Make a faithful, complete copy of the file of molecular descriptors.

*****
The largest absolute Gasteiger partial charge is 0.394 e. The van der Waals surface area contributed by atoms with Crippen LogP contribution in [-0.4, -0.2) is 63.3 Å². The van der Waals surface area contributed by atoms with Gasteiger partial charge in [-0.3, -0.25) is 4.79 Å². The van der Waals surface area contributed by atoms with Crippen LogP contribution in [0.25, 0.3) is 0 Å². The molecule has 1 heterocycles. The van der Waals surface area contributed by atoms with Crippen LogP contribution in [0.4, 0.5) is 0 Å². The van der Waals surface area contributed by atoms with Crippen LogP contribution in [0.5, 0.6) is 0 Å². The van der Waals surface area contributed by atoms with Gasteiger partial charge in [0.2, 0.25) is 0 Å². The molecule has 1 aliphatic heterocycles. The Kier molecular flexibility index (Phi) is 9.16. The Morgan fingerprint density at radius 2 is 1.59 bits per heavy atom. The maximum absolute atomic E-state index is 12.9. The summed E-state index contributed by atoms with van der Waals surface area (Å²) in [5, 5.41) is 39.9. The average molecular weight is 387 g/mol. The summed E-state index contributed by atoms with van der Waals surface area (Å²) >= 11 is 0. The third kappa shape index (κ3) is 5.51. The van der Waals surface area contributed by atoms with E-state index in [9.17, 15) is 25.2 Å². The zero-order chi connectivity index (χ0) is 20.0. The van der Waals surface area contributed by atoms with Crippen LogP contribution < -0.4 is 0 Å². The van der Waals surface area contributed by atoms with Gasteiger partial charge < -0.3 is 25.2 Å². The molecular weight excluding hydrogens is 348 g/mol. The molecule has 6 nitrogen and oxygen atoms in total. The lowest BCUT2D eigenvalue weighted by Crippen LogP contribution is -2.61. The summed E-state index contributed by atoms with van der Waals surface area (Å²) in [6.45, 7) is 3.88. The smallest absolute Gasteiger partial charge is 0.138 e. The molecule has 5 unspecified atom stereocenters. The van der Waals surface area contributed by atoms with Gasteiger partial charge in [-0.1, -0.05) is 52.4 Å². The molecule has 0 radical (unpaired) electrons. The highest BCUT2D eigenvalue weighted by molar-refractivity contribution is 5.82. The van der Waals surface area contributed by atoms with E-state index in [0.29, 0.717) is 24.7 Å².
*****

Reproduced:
The largest absolute Gasteiger partial charge is 0.394 e. The van der Waals surface area contributed by atoms with Crippen LogP contribution in [-0.4, -0.2) is 63.3 Å². The van der Waals surface area contributed by atoms with Gasteiger partial charge in [-0.3, -0.25) is 4.79 Å². The van der Waals surface area contributed by atoms with Crippen LogP contribution in [0.25, 0.3) is 0 Å². The molecule has 1 heterocycles. The van der Waals surface area contributed by atoms with Crippen LogP contribution in [0.4, 0.5) is 0 Å². The van der Waals surface area contributed by atoms with Crippen LogP contribution in [0.5, 0.6) is 0 Å². The van der Waals surface area contributed by atoms with Gasteiger partial charge in [0.2, 0.25) is 0 Å². The molecule has 1 aliphatic heterocycles. The Kier molecular flexibility index (Phi) is 9.16. The Morgan fingerprint density at radius 2 is 1.59 bits per heavy atom. The maximum absolute atomic E-state index is 12.9. The summed E-state index contributed by atoms with van der Waals surface area (Å²) in [5, 5.41) is 39.9. The average molecular weight is 387 g/mol. The summed E-state index contributed by atoms with van der Waals surface area (Å²) >= 11 is 0. The third kappa shape index (κ3) is 5.51. The van der Waals surface area contributed by atoms with E-state index in [9.17, 15) is 25.2 Å². The zero-order chi connectivity index (χ0) is 20.0. The van der Waals surface area contributed by atoms with Crippen LogP contribution < -0.4 is 0 Å². The van der Waals surface area contributed by atoms with Gasteiger partial charge < -0.3 is 25.2 Å². The molecular weight excluding hydrogens is 348 g/mol. The molecule has 6 nitrogen and oxygen atoms in total. The lowest BCUT2D eigenvalue weighted by Crippen LogP contribution is -2.61. The summed E-state index contributed by atoms with van der Waals surface area (Å²) in [6.45, 7) is 3.88. The smallest absolute Gasteiger partial charge is 0.138 e. The molecule has 5 unspecified atom stereocenters. The van der Waals surface area contributed by atoms with Gasteiger partial charge in [-0.1, -0.05) is 52.4 Å². The molecule has 0 radical (unpaired) electrons. The highest BCUT2D eigenvalue weighted by molar-refractivity contribution is 5.82. The van der Waals surface area contributed by atoms with E-state index in [0.29, 0.717) is 24.7 Å².